Geisinger’s DNA screening initiative aimed at better treatment, prevention

By Times Leader Staff
Brenda Rehm, phlebotomist, prepares to draw blood from Geisinger President and CEO David T. Feinberg. He was the first patient to sign up for the new DNA screening program at the health care system. - Submitted photo

DANVILLE — A new DNA screening program at Geisinger had its first patient sign up Tuesday — Geisinger President and CEO David T. Feinberg.

According to Geisinger, the program is the first of its kind in the nation.

The DNA screening will become part of routine health checkups, with the purpose of screening for gene variations linked to different diseases. This information will help Geisinger physicians provide better treatment, or even assist the prevention of diseases in their patients.

“Understanding our genome’s warning signals will become an essential part of managing our health,” Feinberg said in a press release. “Participants can now work with their physicians to deal with what their genome reveals long before they become sick. That might involve making lifestyle changes to reduce their risks or understanding future health care needs. This allows us to provide truly anticipatory health care, instead of only reacting when it may be too late to change the outcome.”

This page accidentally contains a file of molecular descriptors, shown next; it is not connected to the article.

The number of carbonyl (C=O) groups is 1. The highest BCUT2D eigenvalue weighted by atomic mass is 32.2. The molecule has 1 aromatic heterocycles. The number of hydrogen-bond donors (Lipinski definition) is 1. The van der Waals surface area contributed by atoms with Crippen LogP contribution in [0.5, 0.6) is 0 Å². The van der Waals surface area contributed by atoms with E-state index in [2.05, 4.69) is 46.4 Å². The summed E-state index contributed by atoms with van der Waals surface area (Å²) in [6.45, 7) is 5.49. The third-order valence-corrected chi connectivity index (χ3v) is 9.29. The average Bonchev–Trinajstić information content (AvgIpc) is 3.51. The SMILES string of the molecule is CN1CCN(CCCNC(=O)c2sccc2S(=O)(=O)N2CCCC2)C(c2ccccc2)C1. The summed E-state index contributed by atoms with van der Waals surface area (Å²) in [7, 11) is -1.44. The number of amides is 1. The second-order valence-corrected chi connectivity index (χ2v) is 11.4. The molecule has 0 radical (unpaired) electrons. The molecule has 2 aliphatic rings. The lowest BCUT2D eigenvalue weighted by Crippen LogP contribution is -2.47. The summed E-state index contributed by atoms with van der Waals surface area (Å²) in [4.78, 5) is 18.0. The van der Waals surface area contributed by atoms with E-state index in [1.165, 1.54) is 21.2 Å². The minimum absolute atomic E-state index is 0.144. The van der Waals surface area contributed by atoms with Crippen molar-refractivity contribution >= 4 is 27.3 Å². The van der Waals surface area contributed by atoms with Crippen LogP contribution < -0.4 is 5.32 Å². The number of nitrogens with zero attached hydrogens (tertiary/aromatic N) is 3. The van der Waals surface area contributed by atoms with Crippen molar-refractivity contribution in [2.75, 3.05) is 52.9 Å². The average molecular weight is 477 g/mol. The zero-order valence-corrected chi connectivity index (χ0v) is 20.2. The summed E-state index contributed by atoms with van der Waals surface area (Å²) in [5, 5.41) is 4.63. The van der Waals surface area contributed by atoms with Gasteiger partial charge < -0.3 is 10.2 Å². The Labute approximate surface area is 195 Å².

For the DNA screening, the patients would consent to an exome sequencing test. An exome is a very small portion of a person’s DNA. Physicians then analyze changes in the exomes, which could show potential risk for disease including different types of cancer and heart problems. The results would be reported back to the patient and become part of their medical record.

Prior to this, the screening was only a part of Geisinger’s research program MyCode Community Health Initiative. Through MyCode, 200,000 participants contributed DNA to a biobank, which researchers studied for relationships between genes and disease. The program reported results to more than 700 of the participants, due to significantly increased risks of cancer and cardiovascular disease.

Geisinger expects that between 2 percent and 4 percent of adult patients will learn of a potentially disease-causing change through the screening test.

The program is being launched at the Internal Medicine Clinic at Geisinger Medical Center in Danville, as well as the Kistler Clinic in Wilkes-Barre.

Brenda Rehm, phlebotomist, prepares to draw blood from Geisinger President and CEO David T. Feinberg. He was the first patient to sign up for the new DNA screening program at the health care system.
https://www.timesleader.com/wp-content/uploads/2018/07/web1_Feinberg-DNA-2.jpgBrenda Rehm, phlebotomist, prepares to draw blood from Geisinger President and CEO David T. Feinberg. He was the first patient to sign up for the new DNA screening program at the health care system. Submitted photo

By Times Leader Staff